Siobhan Donaghy , “And This is Me”
Siobhan Donaghy is sitting on one of the defining pop albums of the year. It's a charismatic set that blends an obsession with Kate Bush and The Cocteau Twins with some inventive electronica and bright sonic trickery.
She's already a familiar face as one-third of the original endearingly sullen Sugababes line-up, although it's now seven years since the schoolgirls charted with Overload and six since Donaghy left the band. She quit – legend has it, by going to the bathroom one day and never returning – just after promotion for the band's first album had finished, but she'd been in the group for four years, having met her first manager at the age of twelve and joined the Sugababes when she was thirteen.
"People think I was only in the band for Eight Months," she says today, popping a grape in her mouth on the fifth floor of her new record label Parlophone. "It was a long old stint by the time I left." While the Sugababes' career is presently overshadowed by some peculiar song choices and a transformation into what Only Folls & Horses fans might refer to as the "Triggers Broom" of popular songstrel triodom, and fellow Sugababes alumnus Mutya Buena is pursuing a familiar R&B; route, Siobhan's new album Ghosts captures an organic, fresh and eccentric approach to pop, the multi-layered theatrics of first single Don't Give It Up – written for a friend battling addiction-being typical of the album's anvatgarde sensibility.
Siobhan's beautifully styled new artwork – all muted greens and decomposing gothic backdrops with the inevitable taxidermised birds glued to foreheads – suggests that her Kate Bush obsession may overflowed into a withdrawn overly arty persona. In a reality, the London-born singer goes out dancing every weekend, gets drunk and buys cherryade from Tesco.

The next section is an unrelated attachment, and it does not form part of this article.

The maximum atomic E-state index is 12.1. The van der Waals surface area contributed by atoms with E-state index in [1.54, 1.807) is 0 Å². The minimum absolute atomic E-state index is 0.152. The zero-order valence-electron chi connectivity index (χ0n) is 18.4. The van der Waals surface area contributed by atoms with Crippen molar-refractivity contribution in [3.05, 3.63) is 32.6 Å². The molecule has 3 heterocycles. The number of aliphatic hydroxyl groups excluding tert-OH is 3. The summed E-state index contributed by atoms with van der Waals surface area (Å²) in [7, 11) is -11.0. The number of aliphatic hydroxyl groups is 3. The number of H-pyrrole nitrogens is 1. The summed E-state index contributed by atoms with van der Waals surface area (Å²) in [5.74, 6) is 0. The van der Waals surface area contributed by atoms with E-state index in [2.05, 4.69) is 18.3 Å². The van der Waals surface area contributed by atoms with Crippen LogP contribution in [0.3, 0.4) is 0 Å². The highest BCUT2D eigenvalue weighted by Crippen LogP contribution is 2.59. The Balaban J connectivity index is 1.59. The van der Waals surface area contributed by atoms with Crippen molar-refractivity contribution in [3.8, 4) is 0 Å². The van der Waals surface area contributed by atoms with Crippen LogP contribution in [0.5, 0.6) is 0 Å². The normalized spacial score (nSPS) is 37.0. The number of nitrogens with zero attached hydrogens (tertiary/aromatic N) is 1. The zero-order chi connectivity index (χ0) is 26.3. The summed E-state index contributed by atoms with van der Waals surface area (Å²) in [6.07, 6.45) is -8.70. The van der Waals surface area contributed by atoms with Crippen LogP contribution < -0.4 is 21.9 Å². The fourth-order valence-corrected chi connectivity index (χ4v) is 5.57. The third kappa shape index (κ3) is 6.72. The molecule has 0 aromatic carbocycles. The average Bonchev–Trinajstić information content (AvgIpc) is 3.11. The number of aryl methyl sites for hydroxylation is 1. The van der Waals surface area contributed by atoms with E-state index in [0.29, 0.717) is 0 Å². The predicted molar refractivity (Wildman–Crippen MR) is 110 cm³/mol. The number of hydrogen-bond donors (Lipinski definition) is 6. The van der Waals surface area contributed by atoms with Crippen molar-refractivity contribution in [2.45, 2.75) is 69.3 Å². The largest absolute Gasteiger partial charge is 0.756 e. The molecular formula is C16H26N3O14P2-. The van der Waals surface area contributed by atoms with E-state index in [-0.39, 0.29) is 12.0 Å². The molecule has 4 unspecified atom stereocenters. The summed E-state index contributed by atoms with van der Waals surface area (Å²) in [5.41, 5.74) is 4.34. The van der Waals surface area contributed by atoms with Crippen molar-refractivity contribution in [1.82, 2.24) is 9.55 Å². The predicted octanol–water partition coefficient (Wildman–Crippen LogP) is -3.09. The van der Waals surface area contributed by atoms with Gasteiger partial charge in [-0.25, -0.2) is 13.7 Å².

Ghosts is Siobhan's second solo record; her first, the undervalued Revolution In Me, a moodily titled but breezy-sounding debut, didn't exactly bother the charts when it was released with little fanfare four years ago, and Siobhan found herself without a home when label, London, cleared out three-quarters of its roster. Though she's now signed to Parlophone, a label well know for its (rather unfashionable) commitment to artist development, Siobhan refuses to be complacent. "I know that what happened with the first album can't happen again," she smiles. "I coped pretty well last time, but things become harder if you don't have a certain level of commercial success. I don't do this for fame, or even for the money, but on a practical level you want a nice budget to make your next record." For an artist specialising in a opulently produced, ethereal pop – think Madonna's best William Orbit moments – this is clearly a priority, but for the time being Ghosts looks dangerously close to raising the bar for British pop artistry. "It's left field,"she states, one decade into her career and still only 22 years old, "but it's a pop record. I think it will fit in rather well. Perhaps I'm biased."
taken from www.wordmagazine.co.uk